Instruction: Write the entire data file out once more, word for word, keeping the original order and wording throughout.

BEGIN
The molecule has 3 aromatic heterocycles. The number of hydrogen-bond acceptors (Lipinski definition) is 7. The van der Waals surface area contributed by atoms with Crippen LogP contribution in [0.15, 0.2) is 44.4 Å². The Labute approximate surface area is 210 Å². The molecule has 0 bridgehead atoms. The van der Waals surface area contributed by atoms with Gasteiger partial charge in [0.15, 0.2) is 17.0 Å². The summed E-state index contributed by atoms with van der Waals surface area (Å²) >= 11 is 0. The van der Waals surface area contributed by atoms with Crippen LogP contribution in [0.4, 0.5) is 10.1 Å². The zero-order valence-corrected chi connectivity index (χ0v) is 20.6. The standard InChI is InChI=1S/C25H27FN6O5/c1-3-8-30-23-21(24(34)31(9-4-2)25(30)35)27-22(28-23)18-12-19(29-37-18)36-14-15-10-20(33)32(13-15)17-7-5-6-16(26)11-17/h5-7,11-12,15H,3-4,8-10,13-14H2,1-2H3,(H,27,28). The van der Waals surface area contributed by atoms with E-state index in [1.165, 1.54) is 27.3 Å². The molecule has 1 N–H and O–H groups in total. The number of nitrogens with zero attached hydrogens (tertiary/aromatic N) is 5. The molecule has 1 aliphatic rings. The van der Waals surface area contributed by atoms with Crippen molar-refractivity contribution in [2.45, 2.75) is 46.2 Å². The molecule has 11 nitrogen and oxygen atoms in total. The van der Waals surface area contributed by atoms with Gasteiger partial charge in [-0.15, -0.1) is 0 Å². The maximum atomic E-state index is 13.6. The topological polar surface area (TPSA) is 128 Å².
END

The molecule has 3 aromatic heterocycles. The number of hydrogen-bond acceptors (Lipinski definition) is 7. The van der Waals surface area contributed by atoms with Crippen LogP contribution in [0.15, 0.2) is 44.4 Å². The Labute approximate surface area is 210 Å². The molecule has 0 bridgehead atoms. The van der Waals surface area contributed by atoms with Gasteiger partial charge in [0.15, 0.2) is 17.0 Å². The summed E-state index contributed by atoms with van der Waals surface area (Å²) >= 11 is 0. The van der Waals surface area contributed by atoms with Crippen LogP contribution in [0.4, 0.5) is 10.1 Å². The zero-order valence-corrected chi connectivity index (χ0v) is 20.6. The standard InChI is InChI=1S/C25H27FN6O5/c1-3-8-30-23-21(24(34)31(9-4-2)25(30)35)27-22(28-23)18-12-19(29-37-18)36-14-15-10-20(33)32(13-15)17-7-5-6-16(26)11-17/h5-7,11-12,15H,3-4,8-10,13-14H2,1-2H3,(H,27,28). The van der Waals surface area contributed by atoms with E-state index in [1.165, 1.54) is 27.3 Å². The molecule has 1 N–H and O–H groups in total. The number of nitrogens with zero attached hydrogens (tertiary/aromatic N) is 5. The molecule has 1 aliphatic rings. The van der Waals surface area contributed by atoms with Crippen molar-refractivity contribution in [2.45, 2.75) is 46.2 Å². The molecule has 11 nitrogen and oxygen atoms in total. The van der Waals surface area contributed by atoms with Gasteiger partial charge in [-0.15, -0.1) is 0 Å². The maximum atomic E-state index is 13.6. The topological polar surface area (TPSA) is 128 Å².